There are beautiful harmonies and great production throughout. This is what Sunday evening sounds like. When you’ve shook off the detritus of the weekend and steeled yourself for what’s to come, this is what hope sounds like. As David von Beck says on “The Wear,” “Things will be better, not worse/For the wear.”

Amen, brother. Amen.

Source: Skope Magazine
By: Christopher West

With a heavy emphasis on songwriting, the Straw Dogs have released their new full-length, No Dividing Line—14-tracks of Americana melodies, vast instrumentation and anecdotal, deep lyrical matter. Four years removed from their last outing, Dave von Beck took a different approach to the songwriting format by initially starting with stripped acoustic versions of the songs and working them into rough recordings. Then, employing a host of Seattle’s best musicians and allowing them to add individual facets transforming the songs into a polished finish.

The ethos of the tracks runs the musical gauntlet from the demure leanings of “Already Told Me” to the urgency of “High Horses.” The acoustic foundation shines in the strum and pick work of the prior with its mid tempo feel, intermittent electric fills and straightforward delivery. Meanwhile “Horses” explodes out of the gate with guitar interplay: acoustic at the helm of melody while the electric dances just underneath with technically intricate note work. “Borrowed Troubles” ushers forth the Alt Country leanings with more acoustic lead, occasional bent Blues notes from the electric and slight backing percussion. If Death Cab collaborated with Ryan Adams, it would sound remarkably like this one. Pushing the instrumentation boundaries is “Star” replete with banjo plucks that cast the track as a Country fried version of a Simon and Garfunkle song. Brass makes an appearance on “Lay Me Down” with opening notes at the intro and an appearance mid-track in the solo in what is a demure love song. “The Wear” opens to picked acoustic and builds through to full instrumentation with slightly Country-tinged electric notes and the strong lead vocal delivery bolstered by backing vox.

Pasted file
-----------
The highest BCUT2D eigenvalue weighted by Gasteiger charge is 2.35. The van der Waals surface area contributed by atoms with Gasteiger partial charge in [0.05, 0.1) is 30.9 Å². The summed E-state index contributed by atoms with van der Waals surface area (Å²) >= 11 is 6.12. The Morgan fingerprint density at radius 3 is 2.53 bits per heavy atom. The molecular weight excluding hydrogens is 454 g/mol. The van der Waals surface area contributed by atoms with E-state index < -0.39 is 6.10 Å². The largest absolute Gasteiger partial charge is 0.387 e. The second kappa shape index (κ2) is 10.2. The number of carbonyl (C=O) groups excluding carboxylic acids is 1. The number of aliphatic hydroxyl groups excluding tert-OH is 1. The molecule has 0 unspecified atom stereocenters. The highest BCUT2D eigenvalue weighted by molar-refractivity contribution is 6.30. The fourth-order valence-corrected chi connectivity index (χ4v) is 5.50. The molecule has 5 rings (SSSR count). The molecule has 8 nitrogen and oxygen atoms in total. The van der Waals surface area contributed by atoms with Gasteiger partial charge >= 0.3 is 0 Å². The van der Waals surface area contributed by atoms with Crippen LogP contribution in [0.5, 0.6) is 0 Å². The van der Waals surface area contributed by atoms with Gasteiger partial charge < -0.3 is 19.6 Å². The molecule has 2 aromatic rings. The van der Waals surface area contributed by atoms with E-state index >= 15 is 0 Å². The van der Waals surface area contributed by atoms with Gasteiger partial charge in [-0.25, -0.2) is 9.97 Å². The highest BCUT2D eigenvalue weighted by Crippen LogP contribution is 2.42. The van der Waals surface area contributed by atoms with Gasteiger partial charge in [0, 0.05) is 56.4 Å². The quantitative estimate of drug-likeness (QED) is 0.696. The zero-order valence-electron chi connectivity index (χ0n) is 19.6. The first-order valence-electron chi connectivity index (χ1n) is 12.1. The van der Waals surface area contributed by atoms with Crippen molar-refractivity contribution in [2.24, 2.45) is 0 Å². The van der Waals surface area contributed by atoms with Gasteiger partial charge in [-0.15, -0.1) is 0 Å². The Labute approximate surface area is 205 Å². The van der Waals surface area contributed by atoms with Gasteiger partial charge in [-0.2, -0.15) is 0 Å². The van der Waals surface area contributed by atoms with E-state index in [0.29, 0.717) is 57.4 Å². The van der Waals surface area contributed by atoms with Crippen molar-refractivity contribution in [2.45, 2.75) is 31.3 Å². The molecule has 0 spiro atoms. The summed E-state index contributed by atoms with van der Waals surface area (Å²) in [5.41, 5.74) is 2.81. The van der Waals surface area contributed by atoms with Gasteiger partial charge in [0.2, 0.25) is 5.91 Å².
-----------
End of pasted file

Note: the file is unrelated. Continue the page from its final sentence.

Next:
Strong songwriting and emotive matter are the hallmarks of No Dividing Line, while the vast instrumentation brings the songs through to fruition. However far removed from their prior outing this may be, the Straw Dogs seemed to have found their method for crafting an album and if applied to their future outings, they can expect to continue creating strong albums of this ilk.

Source: RockWired.com
By: Brian Lush

After four long years STRAW DOGS is out with their follow up album NO DIVIDING LINE and once again, the band lets songcraft shine in place of flashy soundbites concocted in a studio. This time around, songwriter and lead singer DAVE VON BECK is joined by guitarists JEFF FIELDER, and SCOTT BECKER, bassist BOB DIEHM, and drummer CASEY MILLER and presence of these ace players makes NO DIVIDING LINE the perfect marriage of raw , acoustic Americana and electricity. Beautiful stuff!